Puffer
A shoebox-sized wheeled robot explores the rugged terrain on the surface of the Mars Yard at NASA's Jet Propulsion Laboratory during recent tests of the Autonomous Pop-Up Flat Folding Explorer Robot (A-PUFFER) project. Credit: NASA/JPL Caltech
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The upgraded Autonomous Pop-Up Flat Folding Explorer Robot, or A-PUFFER, is on a roll. The technology could find itself on a commercial lunar lander in the next few years.

The newest edition of NASA's small, foldable robots recently practiced their scouting skills and successfully traversed rugged terrain in the Mars Yard at NASA's Jet Propulsion Laboratory in Southern California.

JPL developed the Autonomous Pop-Up Flat Folding Explorer Robot (A-PUFFER) to scout regions on the Moon and gain intel about locations that may be difficult for astronauts to investigate on foot, like hard-to-reach craters and narrow caves. This iteration of A-PUFFER includes several modifications to the previous design. In addition to larger wheels, each robot has an upgraded onboard computer with a wireless radio for communication and a stereo camera for sensing the environment in front of it.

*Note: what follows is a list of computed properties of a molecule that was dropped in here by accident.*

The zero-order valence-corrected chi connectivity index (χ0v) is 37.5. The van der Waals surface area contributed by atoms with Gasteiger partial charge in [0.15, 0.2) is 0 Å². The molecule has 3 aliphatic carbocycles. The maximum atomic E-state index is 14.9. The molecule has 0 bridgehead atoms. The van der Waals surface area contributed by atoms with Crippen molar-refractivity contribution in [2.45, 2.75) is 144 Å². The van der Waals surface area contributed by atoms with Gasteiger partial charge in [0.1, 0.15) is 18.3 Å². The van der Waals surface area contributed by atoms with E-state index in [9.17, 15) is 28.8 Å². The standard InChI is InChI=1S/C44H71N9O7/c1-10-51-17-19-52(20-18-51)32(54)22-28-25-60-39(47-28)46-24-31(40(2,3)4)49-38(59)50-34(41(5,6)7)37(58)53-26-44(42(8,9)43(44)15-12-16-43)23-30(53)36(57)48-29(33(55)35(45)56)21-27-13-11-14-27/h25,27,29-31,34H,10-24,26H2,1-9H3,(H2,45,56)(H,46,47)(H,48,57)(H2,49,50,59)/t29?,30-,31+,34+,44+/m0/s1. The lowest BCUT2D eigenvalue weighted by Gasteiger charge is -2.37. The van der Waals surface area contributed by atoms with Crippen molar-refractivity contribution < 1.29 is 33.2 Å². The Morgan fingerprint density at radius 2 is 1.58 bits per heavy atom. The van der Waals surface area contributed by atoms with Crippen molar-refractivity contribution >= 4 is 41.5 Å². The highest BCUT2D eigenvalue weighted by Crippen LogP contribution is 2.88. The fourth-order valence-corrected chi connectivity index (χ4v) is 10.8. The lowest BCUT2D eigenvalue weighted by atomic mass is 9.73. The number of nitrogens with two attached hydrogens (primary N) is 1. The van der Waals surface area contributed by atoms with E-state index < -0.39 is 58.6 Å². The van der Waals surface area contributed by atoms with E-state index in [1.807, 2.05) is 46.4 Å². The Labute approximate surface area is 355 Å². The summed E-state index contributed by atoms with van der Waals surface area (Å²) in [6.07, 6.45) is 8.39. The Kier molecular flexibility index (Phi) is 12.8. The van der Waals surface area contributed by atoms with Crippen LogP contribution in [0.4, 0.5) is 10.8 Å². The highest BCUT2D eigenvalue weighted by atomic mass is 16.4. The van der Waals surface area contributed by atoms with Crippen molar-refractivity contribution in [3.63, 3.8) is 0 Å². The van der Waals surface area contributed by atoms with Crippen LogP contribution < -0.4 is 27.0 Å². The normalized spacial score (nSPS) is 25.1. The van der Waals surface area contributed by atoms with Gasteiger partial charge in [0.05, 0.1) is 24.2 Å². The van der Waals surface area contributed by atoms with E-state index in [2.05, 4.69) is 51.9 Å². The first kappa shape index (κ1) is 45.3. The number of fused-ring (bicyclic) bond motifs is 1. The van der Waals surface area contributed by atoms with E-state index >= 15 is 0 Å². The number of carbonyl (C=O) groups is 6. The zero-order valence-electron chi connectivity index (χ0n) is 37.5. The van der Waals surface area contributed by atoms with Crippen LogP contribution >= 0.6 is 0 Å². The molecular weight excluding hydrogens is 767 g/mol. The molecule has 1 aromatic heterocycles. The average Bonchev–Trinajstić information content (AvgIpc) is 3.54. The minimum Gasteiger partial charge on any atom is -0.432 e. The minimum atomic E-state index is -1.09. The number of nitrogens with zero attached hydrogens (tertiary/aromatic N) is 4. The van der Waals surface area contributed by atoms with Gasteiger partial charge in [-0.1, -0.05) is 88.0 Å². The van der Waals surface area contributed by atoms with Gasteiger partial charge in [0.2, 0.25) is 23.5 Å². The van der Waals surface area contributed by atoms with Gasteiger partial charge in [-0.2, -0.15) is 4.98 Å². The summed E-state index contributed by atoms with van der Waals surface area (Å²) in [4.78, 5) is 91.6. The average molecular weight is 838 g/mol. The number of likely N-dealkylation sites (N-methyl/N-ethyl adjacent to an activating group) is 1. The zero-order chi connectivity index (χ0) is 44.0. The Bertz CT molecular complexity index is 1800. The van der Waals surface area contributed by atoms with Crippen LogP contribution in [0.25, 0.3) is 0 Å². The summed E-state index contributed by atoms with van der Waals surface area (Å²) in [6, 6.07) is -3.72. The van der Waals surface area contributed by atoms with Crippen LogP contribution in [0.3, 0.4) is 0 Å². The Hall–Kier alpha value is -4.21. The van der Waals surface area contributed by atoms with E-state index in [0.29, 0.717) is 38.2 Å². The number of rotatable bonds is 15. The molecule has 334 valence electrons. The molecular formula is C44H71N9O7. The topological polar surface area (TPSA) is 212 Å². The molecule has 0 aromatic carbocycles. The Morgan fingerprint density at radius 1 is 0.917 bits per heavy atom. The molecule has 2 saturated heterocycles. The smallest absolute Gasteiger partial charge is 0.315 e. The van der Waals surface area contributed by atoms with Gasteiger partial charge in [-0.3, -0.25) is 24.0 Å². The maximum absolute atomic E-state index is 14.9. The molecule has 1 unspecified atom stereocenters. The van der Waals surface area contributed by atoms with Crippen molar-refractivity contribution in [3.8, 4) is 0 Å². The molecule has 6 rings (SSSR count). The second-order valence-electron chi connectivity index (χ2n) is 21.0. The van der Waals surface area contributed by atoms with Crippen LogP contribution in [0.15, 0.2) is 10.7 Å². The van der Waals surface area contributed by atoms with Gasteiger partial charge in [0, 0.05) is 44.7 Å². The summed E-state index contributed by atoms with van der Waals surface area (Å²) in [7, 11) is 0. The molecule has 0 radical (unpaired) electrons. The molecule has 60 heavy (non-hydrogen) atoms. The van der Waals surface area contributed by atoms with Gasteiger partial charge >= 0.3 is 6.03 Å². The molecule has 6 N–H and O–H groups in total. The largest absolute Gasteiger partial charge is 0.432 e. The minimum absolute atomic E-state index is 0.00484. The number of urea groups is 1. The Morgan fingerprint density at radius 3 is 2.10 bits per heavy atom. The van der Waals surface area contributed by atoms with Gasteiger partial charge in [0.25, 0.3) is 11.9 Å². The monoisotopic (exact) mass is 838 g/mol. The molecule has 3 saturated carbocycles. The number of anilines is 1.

In February 2020, engineers began testing the upgraded A-PUFFER robots and their new capabilities. Because each A-PUFFER is small enough to fit in a shoebox, multiple robots can be deployed to work together and collaborate on their task. The team of three successfully trekked the sandy and rocky terrain of JPL's Mars Yard while simultaneously mapping the environment using sensors. Their maps were shared with a base station and merged into an integrated map of the Mars Yard. Together, this system demonstrates a capability that could robustly map parts of the Moon that haven't been mapped before.

Working on Puffer
Project manager Jean-Pierre de la Croix works on an Autonomous Pop-Up Flat Folding Explorer Robot (A-PUFFER) during recent trials in the Mars Yard at NASA's Jet Propulsion Laboratory. Credit: NASA/JPL-Caltech
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"Collaborative, multi-rover autonomy has the promise to unlock new missions that are either too risky for a single rover or simply require more than one rover to achieve," said Jean-Pierre de la Croix, the A-PUFFER project manager at JPL.

NASA will continue to test the robots and their autonomous capabilities. A-PUFFER technology could make its way to the Moon on a commercial lunar lander in the next few years.


News Media Contact

Ian J. O'Neill
Jet Propulsion Laboratory, Pasadena, Calif.
818-354-2649
ian.j.oneill@jpl.nasa.gov

Hillary Smith
NASA Langley Research Center
757-633-7426
hillary.smith@nasa.gov

2020-049